Quote:
Graham Christian wrote: View Post
For instance, in the op regarding what O'Sensei said it ended up being translated as plus Ki. He himself laughed and agreed that that would do and that the translator would from then on be his translator. Thus he knew the problem.
Just like Ueshiba knew that "nice young fellow from Hawaii" understood what he said?

Quote:
Graham Christian wrote: View Post

Let's take what he did say, let's take the actual words he used and ask do you understand them? Love and light. There you are, in plain English. Do you understand? Sometimes I wonder 'Do you want to understand?' (a serious question) For a serious student who did want to understand that particular piece of information given would have to research what it meant wouldn't they?

So the next question would be where to look. Take the data given and go look in the right places and find out for yourself is the way of the student. How many Aikido folk could equate Ki with love and light? Thus how many via that statement have a reality close to what he meant on that particular point.?

Then we come to the main topic of this thread, untranslatable words. I think it's more to do with untranslatable concepts, not words.

The two concepts of love and light being a prime example.

So slightly to do with whether the words were translated properly, slightly to do with method of teaching but mainly to do with getting the concept as given. All good students know this is a process and will take time.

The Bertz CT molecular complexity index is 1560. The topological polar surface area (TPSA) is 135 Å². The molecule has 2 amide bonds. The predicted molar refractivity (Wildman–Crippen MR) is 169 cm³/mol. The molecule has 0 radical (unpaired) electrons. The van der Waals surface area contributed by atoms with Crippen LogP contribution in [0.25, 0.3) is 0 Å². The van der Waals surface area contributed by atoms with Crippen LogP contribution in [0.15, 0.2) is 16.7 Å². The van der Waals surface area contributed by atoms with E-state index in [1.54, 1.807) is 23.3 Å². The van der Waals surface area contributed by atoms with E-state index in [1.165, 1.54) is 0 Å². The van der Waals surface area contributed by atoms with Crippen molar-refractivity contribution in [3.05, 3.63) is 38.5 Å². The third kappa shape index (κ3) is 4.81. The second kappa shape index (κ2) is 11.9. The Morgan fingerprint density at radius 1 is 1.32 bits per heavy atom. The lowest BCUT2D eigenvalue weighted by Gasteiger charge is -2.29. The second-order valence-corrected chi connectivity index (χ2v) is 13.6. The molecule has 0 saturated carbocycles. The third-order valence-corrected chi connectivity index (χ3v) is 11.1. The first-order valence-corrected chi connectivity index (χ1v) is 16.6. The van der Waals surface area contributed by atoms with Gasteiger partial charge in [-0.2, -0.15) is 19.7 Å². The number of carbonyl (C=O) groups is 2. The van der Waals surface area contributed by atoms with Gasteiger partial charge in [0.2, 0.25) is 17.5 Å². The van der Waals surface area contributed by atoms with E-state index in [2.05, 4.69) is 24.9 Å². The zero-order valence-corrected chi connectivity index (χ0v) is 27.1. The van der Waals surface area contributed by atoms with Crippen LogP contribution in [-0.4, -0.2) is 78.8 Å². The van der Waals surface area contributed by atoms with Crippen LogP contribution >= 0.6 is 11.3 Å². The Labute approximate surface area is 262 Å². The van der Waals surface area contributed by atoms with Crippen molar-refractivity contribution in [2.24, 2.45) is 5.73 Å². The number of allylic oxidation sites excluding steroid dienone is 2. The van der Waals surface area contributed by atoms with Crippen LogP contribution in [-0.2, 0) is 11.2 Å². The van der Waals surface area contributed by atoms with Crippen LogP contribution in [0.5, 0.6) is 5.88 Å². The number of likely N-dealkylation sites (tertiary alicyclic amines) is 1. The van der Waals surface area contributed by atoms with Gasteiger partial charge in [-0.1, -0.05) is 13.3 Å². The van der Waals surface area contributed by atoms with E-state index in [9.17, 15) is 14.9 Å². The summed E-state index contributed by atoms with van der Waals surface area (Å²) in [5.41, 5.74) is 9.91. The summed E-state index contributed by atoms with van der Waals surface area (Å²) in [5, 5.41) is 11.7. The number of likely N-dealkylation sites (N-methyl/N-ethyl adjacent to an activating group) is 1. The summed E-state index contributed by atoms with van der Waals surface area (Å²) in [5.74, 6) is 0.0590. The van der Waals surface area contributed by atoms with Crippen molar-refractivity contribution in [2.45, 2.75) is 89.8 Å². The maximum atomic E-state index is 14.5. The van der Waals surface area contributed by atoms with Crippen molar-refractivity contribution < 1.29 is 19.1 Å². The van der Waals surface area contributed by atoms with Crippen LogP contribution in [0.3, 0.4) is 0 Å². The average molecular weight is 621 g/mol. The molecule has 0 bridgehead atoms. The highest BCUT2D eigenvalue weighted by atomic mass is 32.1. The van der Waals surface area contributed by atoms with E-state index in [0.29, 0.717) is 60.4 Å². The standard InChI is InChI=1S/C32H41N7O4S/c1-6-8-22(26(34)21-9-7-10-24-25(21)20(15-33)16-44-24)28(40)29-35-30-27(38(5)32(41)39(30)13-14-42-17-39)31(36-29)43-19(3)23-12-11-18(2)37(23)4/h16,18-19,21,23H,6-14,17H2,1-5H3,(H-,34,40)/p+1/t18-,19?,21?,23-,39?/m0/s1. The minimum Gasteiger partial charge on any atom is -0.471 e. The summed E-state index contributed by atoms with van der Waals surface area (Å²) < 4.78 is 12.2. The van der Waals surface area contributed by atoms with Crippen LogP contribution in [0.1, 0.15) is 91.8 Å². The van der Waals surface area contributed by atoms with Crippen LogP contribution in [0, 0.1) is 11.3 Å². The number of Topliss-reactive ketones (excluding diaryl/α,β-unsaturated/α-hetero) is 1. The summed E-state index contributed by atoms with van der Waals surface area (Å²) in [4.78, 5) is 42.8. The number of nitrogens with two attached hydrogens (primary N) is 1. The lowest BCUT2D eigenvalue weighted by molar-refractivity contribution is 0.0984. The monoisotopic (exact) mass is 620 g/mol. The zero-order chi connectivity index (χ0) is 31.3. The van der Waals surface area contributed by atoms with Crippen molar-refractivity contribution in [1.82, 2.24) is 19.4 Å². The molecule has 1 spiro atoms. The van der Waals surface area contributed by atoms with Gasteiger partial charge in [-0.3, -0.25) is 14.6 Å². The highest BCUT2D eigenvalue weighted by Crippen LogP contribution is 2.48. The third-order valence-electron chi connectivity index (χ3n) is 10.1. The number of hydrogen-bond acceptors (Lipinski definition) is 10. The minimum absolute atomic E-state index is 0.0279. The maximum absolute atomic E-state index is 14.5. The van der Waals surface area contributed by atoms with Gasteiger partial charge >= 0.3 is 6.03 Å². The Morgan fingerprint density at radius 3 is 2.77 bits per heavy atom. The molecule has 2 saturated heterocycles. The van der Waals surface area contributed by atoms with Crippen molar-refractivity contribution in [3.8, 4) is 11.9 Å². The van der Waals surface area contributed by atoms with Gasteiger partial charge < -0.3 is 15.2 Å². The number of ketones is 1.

Peace.G.
Actually, I used "Untranslatable Words" because - that's what Tohei called the section.

Anyway, I have my ideas about "love and light" (and I have a hunch that what Ueshiba was referring to was actually more complex than what it would seem to be), but since the context no longer exists (having been eliminated by Tohei) it would be hard to say for sure.

Best,

Chris

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Old 05-15-2012, 12:39 PM   #33
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Re: Morihei Ueshiba: Untranslatable Words

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Christopher Li wrote: View Post
How is a lecture not teaching? If you go to a lecture at a university the person at the front is called a "teacher" and is expected to convey the concepts in a manner that will transmit the ideas to the students. Teachers at universities are routinely evaluated by their students as to their effectiveness at doing just that (there are some problems with the system, but that's another discussion).